The active duty Army met its end-strength goal this year of 485,000 soldiers, and leadership expects that target number to increase by about 1,500 in 2021, according to the Army’s deputy chief of staff for personnel, Lt. Gen. Gary Brito.
This year’s growth included modest increases in the number of women recruits and those from minority backgrounds, other service leaders joining Brito said during a telephone call with reporters Friday.
Forty-seven percent of the regular Army’s 62,150 accessions this year represented minority populations, said Army Recruiting Command boss Maj. Gen. Kevin Vereen.
“We saw that to be a significant event this year," Vereen said. “Our trend lines over the past couple of years — I would say about the last two to three years — have been been in the lower 40s."
About 18 percent of recruits were women. Hispanic women comprised roughly 4.2 percent of the accessions. Both of those numbers were “up from recent years,” according to Vereen.
Maj. Gen. John Evans, Jr., who leads Army Cadet Command, said the officer side also saw a slight increase in diversity among its roughly 6,000 newly commissioned officers this year.
“Last year, we had about 12 percent African Americans; 11 percent Hispanic; 8 percent Asian American, Pacific Islander; and then 2 percent of the other demographics that tend to occur at lower density," Evans said. “So about a third of the force … would be diverse in that regard. And we expect to have a little better numbers this year.”
Evans added that Cadet Command is still at the roughly 19 percent point for female officer commissions. “We’re trying to raise that, as well,” he said.
Simply increasing minority representation in the officer corps won’t suffice, according to Evans. The Army has also been trying to increase diversity in its combat arms branches, like infantry and armor.
“The preponderance of our four-stars are coming from those branches,” said Evans. “I don’t know if that’ll change in 25 or 30 years but we know that’s the truth now, so we’re trying to increase and encourage more diversity in those basic combat arms.”
“We would not have gone down that road to spend money that way," a senior service official said. "It’s not a concern for us.”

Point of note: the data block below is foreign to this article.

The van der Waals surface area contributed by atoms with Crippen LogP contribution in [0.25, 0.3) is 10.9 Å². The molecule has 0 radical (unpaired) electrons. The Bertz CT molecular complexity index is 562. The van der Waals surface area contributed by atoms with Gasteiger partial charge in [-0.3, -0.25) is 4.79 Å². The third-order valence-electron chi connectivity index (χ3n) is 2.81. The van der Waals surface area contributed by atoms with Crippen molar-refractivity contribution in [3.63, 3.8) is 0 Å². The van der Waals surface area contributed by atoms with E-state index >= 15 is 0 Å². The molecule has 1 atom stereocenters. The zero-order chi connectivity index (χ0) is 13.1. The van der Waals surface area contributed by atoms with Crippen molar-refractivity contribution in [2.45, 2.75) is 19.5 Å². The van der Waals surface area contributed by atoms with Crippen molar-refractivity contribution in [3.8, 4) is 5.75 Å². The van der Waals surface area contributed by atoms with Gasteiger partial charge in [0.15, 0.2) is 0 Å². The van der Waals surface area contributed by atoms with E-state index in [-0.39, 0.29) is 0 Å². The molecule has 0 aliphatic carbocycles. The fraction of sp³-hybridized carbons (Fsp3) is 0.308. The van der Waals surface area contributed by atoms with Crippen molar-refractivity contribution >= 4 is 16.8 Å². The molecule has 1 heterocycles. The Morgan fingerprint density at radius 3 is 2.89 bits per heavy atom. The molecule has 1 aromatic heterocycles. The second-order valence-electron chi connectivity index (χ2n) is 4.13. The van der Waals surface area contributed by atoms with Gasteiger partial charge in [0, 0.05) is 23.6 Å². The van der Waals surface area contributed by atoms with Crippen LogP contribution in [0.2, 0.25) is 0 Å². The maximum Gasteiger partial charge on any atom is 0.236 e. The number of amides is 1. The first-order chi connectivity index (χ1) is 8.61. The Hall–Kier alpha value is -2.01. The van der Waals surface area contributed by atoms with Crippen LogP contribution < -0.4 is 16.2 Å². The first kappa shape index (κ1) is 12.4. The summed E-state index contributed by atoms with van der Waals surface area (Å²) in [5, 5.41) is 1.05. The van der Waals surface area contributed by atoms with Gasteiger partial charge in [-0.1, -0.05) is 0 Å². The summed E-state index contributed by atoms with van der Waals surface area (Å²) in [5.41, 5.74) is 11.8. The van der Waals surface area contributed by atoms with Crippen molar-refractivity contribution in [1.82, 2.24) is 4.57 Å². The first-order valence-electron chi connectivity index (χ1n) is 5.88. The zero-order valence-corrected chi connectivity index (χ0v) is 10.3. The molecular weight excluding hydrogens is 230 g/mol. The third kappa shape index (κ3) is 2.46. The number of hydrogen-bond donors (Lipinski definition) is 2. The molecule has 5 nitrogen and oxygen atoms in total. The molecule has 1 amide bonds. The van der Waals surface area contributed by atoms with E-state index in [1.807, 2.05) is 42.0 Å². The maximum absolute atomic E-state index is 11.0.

It’s not an issue unique to the Army. Of the U.S. military’s 41 senior-most commanders at the four-star rank, only two are Black: Army Forces Command boss Gen. Michael Garrett and Air Force Chief of Staff Gen. Charles Brown Jr.
There’s some evidence that there have been conscious and unconscious barriers to entry in the combat arms for minorities, “and we’re trying to remove those now,” said Evans.
The Army has started various reforms intended to cut down on unconscious bias in the promotion process, including by eliminating official photos for selection boards and redacting race, ethnicity and gender data from both officer and enlisted record briefs.
Brito said the service has been conducting formal and informal studies to understand why fewer officers from minority backgrounds opt to join branches other than the combat arms.
They’re also trying to learn more about why those who joined combat arms initially changed branches later in their careers.
“I’ve been in uniform for 33 years and joined as an infantry soldier and stayed in infantry my entire career,” said Brito, who is Black.
“Part of this is simply education at the recruiting source, whether it’s at [West Point] or ROTC, and talking … to prospective officers and sharing with them … the deep breath of experiences that you can get in those respective branches that could carry you on to the senior ranks," he added.
Both the uniformed and civilian leadership overseeing the service take the issue very seriously, Brito said.
“We’re looking at all aspects of the problem, to use my words, a dry-erase board approach, when looking at this,” he said.